Joseph was born December 15th 1891. His parents were John Henry and Mary Jane. They lived at Thorpe Street, Norton, with Joseph's older sister, one year old Margaret. Just over two weeks after his birth, Mary Jane dies on 1st January 1892, aged 24 years. She is buried in Oxbridge Cemetery and five days later, 6th January, Joseph is Christened at the same church where his mother's funeral was held.

Joseph's father John, who was a boiler maker, remarried later the same year, in Sunderland to a 21 year old servant called Sabina Vasey.

The family, which included a younger brother and two younger sisters from this second marriage, lived at 26 Balsover Street, Norton, before moving to 1 Windmill Lane, Stockton, in what is now the Dovecot Street area and which had a windmill at the bottom of the lane. 

Jospeh found work as an apprentice engineer and in 1914 married a Thornaby girl, Edith M Perks.

Shortly afterwards Joseph became Private 1252 Kirk, enlisting in The Durham Light Infantry, in the Territorial Force 5th Battalion.

On August 10th 1914, the battalion moved from Stockton up to Hartlepool and by October that year, via Ravensworth Park, the battalion were billeted in Newcastle. This was a period of increasingly intense preparation and training.

On 18 April 1915 the battalion landed at Boulogne. The German army had just attacked at nearby Ypres and the DLI was rushed into battle. The Division took part in the following engagements known as the second battle of Ypres: The Battle of St Julien (24th April - 5th May), The Battle of Frezenburg Ridge (8th May - 13th May) and on 14th May 1915 the 5th Battalion joined 150th Brigade, 50th (Northumbrian) Division.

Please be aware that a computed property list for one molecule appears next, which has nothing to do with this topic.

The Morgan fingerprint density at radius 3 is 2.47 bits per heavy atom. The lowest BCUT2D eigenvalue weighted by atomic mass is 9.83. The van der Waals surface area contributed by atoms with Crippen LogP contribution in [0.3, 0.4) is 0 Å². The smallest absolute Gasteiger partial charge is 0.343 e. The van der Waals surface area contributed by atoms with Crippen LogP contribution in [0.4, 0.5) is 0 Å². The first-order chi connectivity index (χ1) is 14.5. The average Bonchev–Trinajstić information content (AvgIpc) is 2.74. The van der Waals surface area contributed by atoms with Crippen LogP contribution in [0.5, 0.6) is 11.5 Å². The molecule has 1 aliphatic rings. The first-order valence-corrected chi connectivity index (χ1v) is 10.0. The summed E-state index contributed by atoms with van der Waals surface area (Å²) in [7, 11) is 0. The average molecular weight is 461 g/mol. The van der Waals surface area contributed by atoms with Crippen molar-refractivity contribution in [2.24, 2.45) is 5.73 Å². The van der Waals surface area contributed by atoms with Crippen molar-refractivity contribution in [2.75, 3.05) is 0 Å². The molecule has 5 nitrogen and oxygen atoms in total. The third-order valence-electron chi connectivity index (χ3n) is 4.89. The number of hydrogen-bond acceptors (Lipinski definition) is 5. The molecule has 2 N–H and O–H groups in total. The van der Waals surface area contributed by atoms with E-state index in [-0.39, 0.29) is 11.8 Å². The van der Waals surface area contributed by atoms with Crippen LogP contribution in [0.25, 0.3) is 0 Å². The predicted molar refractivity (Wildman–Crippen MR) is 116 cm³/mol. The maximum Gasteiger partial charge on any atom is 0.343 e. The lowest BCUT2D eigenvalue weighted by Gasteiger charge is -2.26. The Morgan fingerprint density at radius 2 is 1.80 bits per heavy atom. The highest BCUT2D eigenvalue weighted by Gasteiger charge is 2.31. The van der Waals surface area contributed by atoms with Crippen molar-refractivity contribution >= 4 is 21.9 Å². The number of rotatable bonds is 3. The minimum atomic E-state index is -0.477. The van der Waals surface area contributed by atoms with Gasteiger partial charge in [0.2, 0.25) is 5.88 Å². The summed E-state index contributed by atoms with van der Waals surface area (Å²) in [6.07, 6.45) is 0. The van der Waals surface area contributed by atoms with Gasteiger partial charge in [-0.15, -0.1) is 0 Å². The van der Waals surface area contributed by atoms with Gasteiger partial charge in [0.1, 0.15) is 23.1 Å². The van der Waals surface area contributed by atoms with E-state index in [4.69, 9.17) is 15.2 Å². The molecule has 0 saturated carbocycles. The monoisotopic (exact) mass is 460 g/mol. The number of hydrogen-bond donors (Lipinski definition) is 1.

On 21st May Joseph was killed in action,  aged 24 years. His records show he was in the Western European Theatre and he was a Non Commissioned Officer at his time of death, meaning he had advanced from within and been promoted through the ranks.

He is now remembered by his name being etched in stone along with thousands of others who gave their lives. At Ypres at the Menin Gate on panel 36 to 38.

To some, 1252 Pte J H Kirk may have been mere working class cannon fodder … but to me he was, alongside many others, a hero. To my immense satisfaction and pride his name is recorded at the Menin Gate, Ypres, Belgium and his name and contribution are remembered with sorrow and honour. “… At the going down of the sun, and in the morning we will remember them ..."

Joseph is being rememberedby Susan Stanley.